PHIL JAGEILKA was often taunted by Sheffield United teammates who claimed, tongue-in-cheek, that he was Neil Warnock’s love child.
It came about after members of the squad began to notice the Blades manager appeared to treat the talented defender a little more warmly than the other players. When made aware of what was being bandied about at the training ground Warnock responded in typical fashion by actively encouraging the scurrilous rumour.
On one occasion, for example, when it was teeming with rain at Shirecliffe as the players went through their manoeuvres, Warnock summoned Jageilka to the sidelines and let him watch the remainder of the rain-sodden session sipping a cup of tea under the shelter of the manager’s umbrella whilst the rest of the squad were drenched.
I only mention that because it appears another United defender, John Brayford, enjoys a similar but much more damaging relationship with current boss Nigel Clough. Brayford was a revelation during his loan deal from Cardiff last year in the January transfer window. His attacking runs from right-back and delivery into the box were major contributors to United’s dramatic climb from League One’s basement to finish seventh.
His return in January this year raised a few eyebrows. Not least the reported fee of £1.5million for the 27-year-old – some say £2m – and a three-and-a-half year contact. That’s an extraordinary deal for a club not fond of spending big under any circumstances and especially so while languishing in the third tier of English football.
This at a time when United were desperately short of a reliable goalscorer. Brayford, a firm favourite at the Lane last season, was welcomed back but many United fans, including me, also regarded him as a luxury buy in a position that was well covered.
Brayford has been an ever-present in the League since resuming his United career in a 2-0 victory over Swindon at the Lane at the end of January. But by popular opinion he has been a shadow of the man who so dramatically burst onto the scene 12 months earlier. “I think the weight of expectation is affecting him. He did so well for us last season. He’s just got to relax a little bit and play like he did 12 months ago.” Clough’s words, not mine, in early February.
Despite any discernible improvement Brayford continues to be the first name pencilled in on the team sheet. Injuries to central defenders Terry Kennedy and Jay McEveley have seen Brayford switch to the middle of defence where he has, at best, been adequate and Kieron Freeman filling in at right-back. This despite forgotten man Craig Alcock, who has performed admirably in both positions in the distant past, being the obvious contender for a recall. Indeed, on the evidence seen at the Lane, Alcock is a far superior choice to Brayford in that central role.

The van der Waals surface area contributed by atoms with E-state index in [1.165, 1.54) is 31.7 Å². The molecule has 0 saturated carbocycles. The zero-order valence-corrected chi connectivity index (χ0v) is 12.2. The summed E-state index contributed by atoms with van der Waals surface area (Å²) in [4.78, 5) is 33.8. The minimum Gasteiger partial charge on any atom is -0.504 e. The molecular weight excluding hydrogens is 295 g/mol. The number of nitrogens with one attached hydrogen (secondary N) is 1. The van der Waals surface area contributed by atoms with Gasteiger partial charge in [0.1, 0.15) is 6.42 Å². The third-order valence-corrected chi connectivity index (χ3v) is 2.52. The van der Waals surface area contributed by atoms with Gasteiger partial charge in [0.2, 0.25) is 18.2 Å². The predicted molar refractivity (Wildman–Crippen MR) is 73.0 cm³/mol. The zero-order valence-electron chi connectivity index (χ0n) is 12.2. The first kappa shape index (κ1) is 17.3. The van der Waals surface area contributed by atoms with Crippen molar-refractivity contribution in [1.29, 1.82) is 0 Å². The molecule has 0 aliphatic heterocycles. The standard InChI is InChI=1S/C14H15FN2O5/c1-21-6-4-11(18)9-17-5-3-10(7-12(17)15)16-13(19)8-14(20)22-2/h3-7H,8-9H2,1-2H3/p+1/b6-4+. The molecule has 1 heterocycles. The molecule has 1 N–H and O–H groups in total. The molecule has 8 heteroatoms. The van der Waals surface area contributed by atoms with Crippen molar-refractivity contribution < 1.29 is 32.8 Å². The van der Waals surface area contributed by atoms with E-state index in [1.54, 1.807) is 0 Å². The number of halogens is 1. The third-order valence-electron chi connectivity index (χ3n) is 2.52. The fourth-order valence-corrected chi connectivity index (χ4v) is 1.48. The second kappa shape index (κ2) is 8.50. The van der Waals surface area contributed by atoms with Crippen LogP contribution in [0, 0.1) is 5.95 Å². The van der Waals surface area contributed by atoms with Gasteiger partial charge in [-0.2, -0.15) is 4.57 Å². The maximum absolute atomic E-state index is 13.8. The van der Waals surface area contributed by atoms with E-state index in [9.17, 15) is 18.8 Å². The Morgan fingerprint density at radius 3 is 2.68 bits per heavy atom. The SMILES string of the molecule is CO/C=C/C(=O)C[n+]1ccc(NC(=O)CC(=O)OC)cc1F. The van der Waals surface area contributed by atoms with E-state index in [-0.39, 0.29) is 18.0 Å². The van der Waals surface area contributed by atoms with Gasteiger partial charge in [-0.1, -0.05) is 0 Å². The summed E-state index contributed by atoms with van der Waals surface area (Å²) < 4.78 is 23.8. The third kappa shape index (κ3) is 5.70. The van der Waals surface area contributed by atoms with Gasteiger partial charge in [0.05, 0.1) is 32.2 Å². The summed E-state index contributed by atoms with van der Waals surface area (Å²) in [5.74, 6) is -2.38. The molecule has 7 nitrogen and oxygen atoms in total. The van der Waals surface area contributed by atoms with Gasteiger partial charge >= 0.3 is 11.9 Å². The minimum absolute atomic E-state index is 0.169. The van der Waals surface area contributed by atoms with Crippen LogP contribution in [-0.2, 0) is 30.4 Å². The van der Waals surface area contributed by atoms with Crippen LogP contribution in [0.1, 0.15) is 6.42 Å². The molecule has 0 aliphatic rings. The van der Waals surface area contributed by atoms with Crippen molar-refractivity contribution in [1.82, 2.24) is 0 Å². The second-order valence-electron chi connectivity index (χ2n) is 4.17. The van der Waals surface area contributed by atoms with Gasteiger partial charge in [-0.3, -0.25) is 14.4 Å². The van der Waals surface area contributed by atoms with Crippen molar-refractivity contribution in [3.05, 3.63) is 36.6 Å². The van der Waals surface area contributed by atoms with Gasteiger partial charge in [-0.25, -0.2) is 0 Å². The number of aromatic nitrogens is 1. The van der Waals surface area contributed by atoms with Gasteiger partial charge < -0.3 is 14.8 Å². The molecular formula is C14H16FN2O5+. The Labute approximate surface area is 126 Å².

The defender, signed from Peterborough last season, has also had to play second fiddle to attacking wide midfield man Ryan Flynn comandeered as an emergency at right-back. Alcock must wonder if has a future at the club after being overlooked for what has been an underwhelming contribution from Brayford who played in that position during his formative days at Burton Albion. Former Blades striker Keith Edwards is on record more than once as saying Brayford is not a centre-back and many agree with that.
To a man United were abysmal in the 1-0 defeat at relegated Yeovil on Tuesday night. The 536 brave souls who made the midweek trip to Somerset vented their anger on players and manager the like of which has rarely been witnessed of Unitedites. But one man emerged with credit in the manager’s opinion. Guess who?
“John Brayford out there was a shining beacon.” Said Clough. “He covered more ground than probably anyone else on that pitch because he was trying to drive people on.” Well you could have fooled those unfortunate enough to be stood in the away end at Huish Park. Even The Star's reporter James Shield was taken by surprise. Apart from the team line-up, Brayford’s name and outstanding performance didn’t merit a mention in his 926-word match report.
Brayford, of course, is a talented player who gives 100 per cent and when in form is a class above League One. Which is why he has been so disappointing. He should be making a more valuable contribution and would surely benefit from the motivational knowledge that he is not a shoe-in.
Clough needs no excuse to drop even in-form players. Under-performing Brayford, by far United’s most expensive signing since the signing of £3m Ched Evans in 2009, appears to be the only squad member granted immunity.
You have to ask why this is so of a man who has played under Clough at Burton, Derby County and now Bramall Lane. The extraordinary size of the transfer fee? Or maybe a personal friendship which has led to a misjudgment that is not serving club or player?